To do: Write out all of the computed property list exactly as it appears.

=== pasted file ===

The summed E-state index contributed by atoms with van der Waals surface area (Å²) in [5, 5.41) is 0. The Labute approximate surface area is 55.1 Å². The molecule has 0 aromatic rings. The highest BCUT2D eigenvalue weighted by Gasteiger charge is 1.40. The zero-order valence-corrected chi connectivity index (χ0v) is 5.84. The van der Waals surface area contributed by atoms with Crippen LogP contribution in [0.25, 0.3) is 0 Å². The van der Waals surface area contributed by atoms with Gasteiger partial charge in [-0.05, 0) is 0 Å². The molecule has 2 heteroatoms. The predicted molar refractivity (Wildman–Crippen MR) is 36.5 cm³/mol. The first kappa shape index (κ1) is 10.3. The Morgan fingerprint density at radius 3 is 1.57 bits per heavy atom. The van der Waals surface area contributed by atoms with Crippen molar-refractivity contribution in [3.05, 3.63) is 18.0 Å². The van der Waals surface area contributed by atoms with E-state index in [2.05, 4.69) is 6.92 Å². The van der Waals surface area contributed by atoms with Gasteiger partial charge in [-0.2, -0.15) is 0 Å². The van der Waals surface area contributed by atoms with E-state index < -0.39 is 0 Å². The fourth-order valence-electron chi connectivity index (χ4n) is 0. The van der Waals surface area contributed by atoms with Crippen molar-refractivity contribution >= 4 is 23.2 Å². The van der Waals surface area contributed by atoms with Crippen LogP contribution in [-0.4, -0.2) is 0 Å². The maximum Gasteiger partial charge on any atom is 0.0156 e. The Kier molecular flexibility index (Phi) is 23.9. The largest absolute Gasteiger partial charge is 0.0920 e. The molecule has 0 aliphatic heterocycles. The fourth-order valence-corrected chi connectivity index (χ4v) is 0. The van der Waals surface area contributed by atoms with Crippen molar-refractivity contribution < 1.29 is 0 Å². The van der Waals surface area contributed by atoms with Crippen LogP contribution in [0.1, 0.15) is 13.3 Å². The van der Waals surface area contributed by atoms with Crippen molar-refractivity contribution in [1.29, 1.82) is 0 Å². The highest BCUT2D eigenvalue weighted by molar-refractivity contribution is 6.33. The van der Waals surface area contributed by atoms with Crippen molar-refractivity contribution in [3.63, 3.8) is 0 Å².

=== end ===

The summed E-state index contributed by atoms with van der Waals surface area (Å²) in [5, 5.41) is 0. The Labute approximate surface area is 55.1 Å². The molecule has 0 aromatic rings. The highest BCUT2D eigenvalue weighted by Gasteiger charge is 1.40. The zero-order valence-corrected chi connectivity index (χ0v) is 5.84. The van der Waals surface area contributed by atoms with Crippen LogP contribution in [0.25, 0.3) is 0 Å². The van der Waals surface area contributed by atoms with Gasteiger partial charge in [-0.05, 0) is 0 Å². The molecule has 2 heteroatoms. The predicted molar refractivity (Wildman–Crippen MR) is 36.5 cm³/mol. The first kappa shape index (κ1) is 10.3. The Morgan fingerprint density at radius 3 is 1.57 bits per heavy atom. The van der Waals surface area contributed by atoms with Crippen molar-refractivity contribution in [3.05, 3.63) is 18.0 Å². The van der Waals surface area contributed by atoms with E-state index in [2.05, 4.69) is 6.92 Å². The van der Waals surface area contributed by atoms with Gasteiger partial charge in [-0.2, -0.15) is 0 Å². The van der Waals surface area contributed by atoms with E-state index < -0.39 is 0 Å². The fourth-order valence-electron chi connectivity index (χ4n) is 0. The van der Waals surface area contributed by atoms with Crippen molar-refractivity contribution >= 4 is 23.2 Å². The van der Waals surface area contributed by atoms with Crippen LogP contribution in [-0.4, -0.2) is 0 Å². The maximum Gasteiger partial charge on any atom is 0.0156 e. The Kier molecular flexibility index (Phi) is 23.9. The largest absolute Gasteiger partial charge is 0.0920 e. The molecule has 0 aliphatic heterocycles. The fourth-order valence-corrected chi connectivity index (χ4v) is 0. The van der Waals surface area contributed by atoms with Crippen molar-refractivity contribution < 1.29 is 0 Å². The van der Waals surface area contributed by atoms with Crippen LogP contribution in [0.1, 0.15) is 13.3 Å². The van der Waals surface area contributed by atoms with Crippen molar-refractivity contribution in [1.29, 1.82) is 0 Å². The highest BCUT2D eigenvalue weighted by molar-refractivity contribution is 6.33. The van der Waals surface area contributed by atoms with Crippen molar-refractivity contribution in [3.63, 3.8) is 0 Å².